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Courtesy of Meltdown London
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The Revolution Will Be Game-ified: An Interview With Meltdown London

Picture of Jerome Walcott
Updated: 28 June 2017
As the global stock of eSports and competitive gaming rises, so does the desire of fans for a social experience that combines good gaming with great company. Meltdown London are carving out a niche to meet this demand, with their specialist bar.

The rise of interconnectivity in the form of gaming channels and online personalities has given a stereotypically introverted community a chance to be extroverts. Simply put, more people play games, which equates to a greater demand for shared experiences, and a larger pool of talent.

At a gaming festival in Gothenburg, Sweden | © Svenska Mässan/Flickr
At a gaming festival in Gothenburg, Sweden | © Svenska Mässan/Flickr

As a result, competitive gaming has not only begun to break away from its long-standing status as ‘quirky sub-culture’, but has proved to be an incredibly lucrative industry – and a pretty fun night out. Audience figures for top global competitions register in the tens of millions, with the prize funds that are just as eye-popping.

Whereas the East has long embraced this form of competition, with bonafide stars and 24-hour gaming cafés aplenty, Western sports bars are only just beginning to realise its gravitational pull, making the potential for eSports-themed nightlife huge.

Enter stage Meltdown, a franchise bringing the allure of alternative entertainment to those who want to see and play something a little bit different. What started as a Parisian experiment morphed into a revolution, and is now fast becoming an international phenomenon, with branches in major cities such as Madrid, Toronto and London.

Meltdown London’s Duncan Morrison gave us the lowdown on a typical night at the bar, what the eSports experience means to its customers, and how he expects the industry to perform in the near future.

Culture Trip: What was the inspiration behind a bar like Meltdown London?

Duncan Morrison: The idea grew out of the Barcraft movement, in the early days of StarCraft II. A Barcraft was a single day or weekend takeover of an existing venue to watch a major Starcraft 2 tournament and we began organising these in Paris, but encountered a lot of issues with sceptical owners, clashes with regular sports and poor internet connection. All of this inspired us to open our own bar that was completely dedicated to eSports.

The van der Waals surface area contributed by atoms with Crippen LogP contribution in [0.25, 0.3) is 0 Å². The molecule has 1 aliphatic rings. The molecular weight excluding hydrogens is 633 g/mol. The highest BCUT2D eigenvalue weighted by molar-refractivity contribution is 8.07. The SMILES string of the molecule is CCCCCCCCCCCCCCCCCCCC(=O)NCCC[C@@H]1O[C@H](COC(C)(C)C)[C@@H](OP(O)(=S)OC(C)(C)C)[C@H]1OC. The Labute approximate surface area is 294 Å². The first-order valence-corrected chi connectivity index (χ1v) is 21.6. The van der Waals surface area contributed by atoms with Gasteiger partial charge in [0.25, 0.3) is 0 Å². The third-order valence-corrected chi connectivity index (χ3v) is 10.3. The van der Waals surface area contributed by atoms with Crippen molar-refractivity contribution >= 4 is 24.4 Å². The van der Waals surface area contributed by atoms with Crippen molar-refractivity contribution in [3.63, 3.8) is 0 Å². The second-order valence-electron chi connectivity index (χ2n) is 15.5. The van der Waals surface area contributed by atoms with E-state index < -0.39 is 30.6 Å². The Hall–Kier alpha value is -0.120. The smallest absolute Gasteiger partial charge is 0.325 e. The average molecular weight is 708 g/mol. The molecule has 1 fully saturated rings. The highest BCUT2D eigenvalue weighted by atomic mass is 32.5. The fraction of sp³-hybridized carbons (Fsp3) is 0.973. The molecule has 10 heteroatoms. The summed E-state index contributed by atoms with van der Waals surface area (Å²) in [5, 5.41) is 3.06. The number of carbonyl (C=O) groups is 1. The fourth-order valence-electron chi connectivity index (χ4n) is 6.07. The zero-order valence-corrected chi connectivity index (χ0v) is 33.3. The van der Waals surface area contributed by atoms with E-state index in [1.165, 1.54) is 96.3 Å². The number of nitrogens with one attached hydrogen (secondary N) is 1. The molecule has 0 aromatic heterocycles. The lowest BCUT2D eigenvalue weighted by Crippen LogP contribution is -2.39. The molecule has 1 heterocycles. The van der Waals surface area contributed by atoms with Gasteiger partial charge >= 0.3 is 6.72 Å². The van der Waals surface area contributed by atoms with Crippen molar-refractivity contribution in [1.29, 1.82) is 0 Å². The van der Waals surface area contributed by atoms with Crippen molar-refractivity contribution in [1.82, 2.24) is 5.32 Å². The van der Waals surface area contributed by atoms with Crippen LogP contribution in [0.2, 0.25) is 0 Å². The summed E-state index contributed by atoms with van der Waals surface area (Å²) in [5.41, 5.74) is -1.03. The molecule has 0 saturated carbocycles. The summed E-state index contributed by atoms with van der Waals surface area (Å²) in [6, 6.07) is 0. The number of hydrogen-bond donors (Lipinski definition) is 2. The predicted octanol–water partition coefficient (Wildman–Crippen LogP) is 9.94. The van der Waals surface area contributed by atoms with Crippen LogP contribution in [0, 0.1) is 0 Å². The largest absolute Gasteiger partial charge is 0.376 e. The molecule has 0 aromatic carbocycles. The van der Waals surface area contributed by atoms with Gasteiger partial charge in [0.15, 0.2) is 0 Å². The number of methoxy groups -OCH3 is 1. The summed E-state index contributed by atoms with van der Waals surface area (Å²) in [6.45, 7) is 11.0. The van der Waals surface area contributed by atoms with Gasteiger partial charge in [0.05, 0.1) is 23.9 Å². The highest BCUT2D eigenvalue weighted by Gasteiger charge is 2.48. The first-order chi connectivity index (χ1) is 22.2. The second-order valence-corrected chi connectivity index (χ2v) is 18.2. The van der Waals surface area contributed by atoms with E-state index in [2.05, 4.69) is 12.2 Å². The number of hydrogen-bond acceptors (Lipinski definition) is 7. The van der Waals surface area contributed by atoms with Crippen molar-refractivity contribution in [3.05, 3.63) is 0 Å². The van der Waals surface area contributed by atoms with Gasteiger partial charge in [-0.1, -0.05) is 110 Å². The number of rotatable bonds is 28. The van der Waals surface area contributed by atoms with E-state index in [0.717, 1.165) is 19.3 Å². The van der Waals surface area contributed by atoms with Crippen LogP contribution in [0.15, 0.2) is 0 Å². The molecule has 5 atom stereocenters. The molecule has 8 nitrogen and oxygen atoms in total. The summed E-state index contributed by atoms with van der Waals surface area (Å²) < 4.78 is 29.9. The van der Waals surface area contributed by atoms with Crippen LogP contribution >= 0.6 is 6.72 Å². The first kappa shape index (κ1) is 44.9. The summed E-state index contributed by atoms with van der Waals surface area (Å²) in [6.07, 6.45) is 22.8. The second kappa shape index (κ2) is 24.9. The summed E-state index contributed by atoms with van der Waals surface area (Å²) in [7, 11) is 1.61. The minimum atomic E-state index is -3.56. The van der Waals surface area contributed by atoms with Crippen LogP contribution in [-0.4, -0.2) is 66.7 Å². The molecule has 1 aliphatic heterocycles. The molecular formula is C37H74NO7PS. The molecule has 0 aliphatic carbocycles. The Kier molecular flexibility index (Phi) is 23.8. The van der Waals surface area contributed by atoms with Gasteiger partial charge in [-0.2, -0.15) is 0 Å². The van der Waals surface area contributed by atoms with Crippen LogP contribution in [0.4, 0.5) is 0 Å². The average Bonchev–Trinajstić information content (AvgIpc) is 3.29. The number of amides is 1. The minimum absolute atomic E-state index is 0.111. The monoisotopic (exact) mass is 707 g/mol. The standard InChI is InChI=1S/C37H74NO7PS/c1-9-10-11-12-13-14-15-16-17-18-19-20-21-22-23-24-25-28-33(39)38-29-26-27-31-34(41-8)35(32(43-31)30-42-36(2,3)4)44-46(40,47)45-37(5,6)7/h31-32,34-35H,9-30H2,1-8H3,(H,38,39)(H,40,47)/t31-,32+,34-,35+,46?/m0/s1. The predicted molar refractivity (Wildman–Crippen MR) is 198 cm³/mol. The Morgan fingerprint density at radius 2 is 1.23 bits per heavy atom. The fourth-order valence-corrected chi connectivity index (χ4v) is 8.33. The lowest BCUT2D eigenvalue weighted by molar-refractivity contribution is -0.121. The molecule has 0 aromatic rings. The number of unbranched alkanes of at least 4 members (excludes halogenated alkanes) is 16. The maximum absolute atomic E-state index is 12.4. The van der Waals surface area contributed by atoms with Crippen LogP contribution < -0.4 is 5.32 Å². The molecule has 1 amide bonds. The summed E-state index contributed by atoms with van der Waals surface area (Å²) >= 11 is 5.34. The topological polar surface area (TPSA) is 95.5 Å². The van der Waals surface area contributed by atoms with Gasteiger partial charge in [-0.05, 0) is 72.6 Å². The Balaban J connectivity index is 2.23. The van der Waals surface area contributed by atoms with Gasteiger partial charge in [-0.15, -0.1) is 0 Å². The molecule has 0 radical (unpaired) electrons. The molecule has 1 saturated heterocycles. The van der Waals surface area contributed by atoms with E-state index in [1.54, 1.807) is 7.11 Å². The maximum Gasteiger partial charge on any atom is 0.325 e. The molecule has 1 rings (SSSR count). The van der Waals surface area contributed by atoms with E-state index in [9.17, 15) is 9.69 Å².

CT: Are these numbers increasing, and if so, what would you put that down to?

DM: Things have steadily grown over the four years that we’ve been here. I’d put that down to eSports becoming more and more popular, and becoming more and more a part of the public consciousness, as well as us always working to improve the bar and the experience we provide.

Courtesy of Meltdown London
Courtesy of Meltdown London

CT: What have regular customers said about the Meltdown London experience, and what it means to them?

DM: A lot of people have met their best friends and social circles at the bar, and that’s a really nice thing to have been able to provide. London can be a pretty impersonal place a lot of the time and I like to think Meltdown has always managed to avoid that, it’s a place where everyone has some common ground and people are happy to talk to and get to know new people.

CT: How do you see eSports performing over the next couple of years, and how will bars such as Meltdown London aid this?

DM: I don’t think anything is going to slow down eSports’s meteoric rise over the last few years, and I think locations like ours provide a key part of that, letting people really immerse themselves in it offline as well as online, building a real community in London.

Courtesy of Meltdown London
Courtesy of Meltdown London

Visit Meltdown London’s events schedule page for a rundown of upcoming events including ‘Smash Weekly’, ‘Overwatch 1v1’, ‘CS:GO Night’ and the fan favourite ‘Open Play’ session.